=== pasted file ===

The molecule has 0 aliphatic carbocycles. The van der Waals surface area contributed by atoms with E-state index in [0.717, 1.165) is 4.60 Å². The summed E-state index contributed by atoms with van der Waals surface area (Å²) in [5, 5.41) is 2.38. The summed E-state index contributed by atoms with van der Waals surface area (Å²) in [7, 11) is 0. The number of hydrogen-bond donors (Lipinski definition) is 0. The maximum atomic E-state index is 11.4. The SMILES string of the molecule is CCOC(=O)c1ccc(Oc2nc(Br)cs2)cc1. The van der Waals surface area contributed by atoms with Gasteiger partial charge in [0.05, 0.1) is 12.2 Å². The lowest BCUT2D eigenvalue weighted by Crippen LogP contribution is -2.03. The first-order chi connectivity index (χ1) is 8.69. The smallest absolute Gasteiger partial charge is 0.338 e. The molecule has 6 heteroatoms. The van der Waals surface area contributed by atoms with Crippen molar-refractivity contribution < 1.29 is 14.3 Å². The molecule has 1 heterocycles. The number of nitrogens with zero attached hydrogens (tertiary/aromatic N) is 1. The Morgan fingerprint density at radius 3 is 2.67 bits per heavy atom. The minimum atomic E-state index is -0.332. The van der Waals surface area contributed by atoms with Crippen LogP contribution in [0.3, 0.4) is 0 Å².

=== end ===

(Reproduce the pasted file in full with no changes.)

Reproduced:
The molecule has 0 aliphatic carbocycles. The van der Waals surface area contributed by atoms with E-state index in [0.717, 1.165) is 4.60 Å². The summed E-state index contributed by atoms with van der Waals surface area (Å²) in [5, 5.41) is 2.38. The summed E-state index contributed by atoms with van der Waals surface area (Å²) in [7, 11) is 0. The number of hydrogen-bond donors (Lipinski definition) is 0. The maximum atomic E-state index is 11.4. The SMILES string of the molecule is CCOC(=O)c1ccc(Oc2nc(Br)cs2)cc1. The van der Waals surface area contributed by atoms with Gasteiger partial charge in [0.05, 0.1) is 12.2 Å². The lowest BCUT2D eigenvalue weighted by Crippen LogP contribution is -2.03. The first-order chi connectivity index (χ1) is 8.69. The smallest absolute Gasteiger partial charge is 0.338 e. The molecule has 6 heteroatoms. The van der Waals surface area contributed by atoms with Crippen molar-refractivity contribution < 1.29 is 14.3 Å². The molecule has 1 heterocycles. The number of nitrogens with zero attached hydrogens (tertiary/aromatic N) is 1. The Morgan fingerprint density at radius 3 is 2.67 bits per heavy atom. The minimum atomic E-state index is -0.332. The van der Waals surface area contributed by atoms with Crippen LogP contribution in [0.3, 0.4) is 0 Å².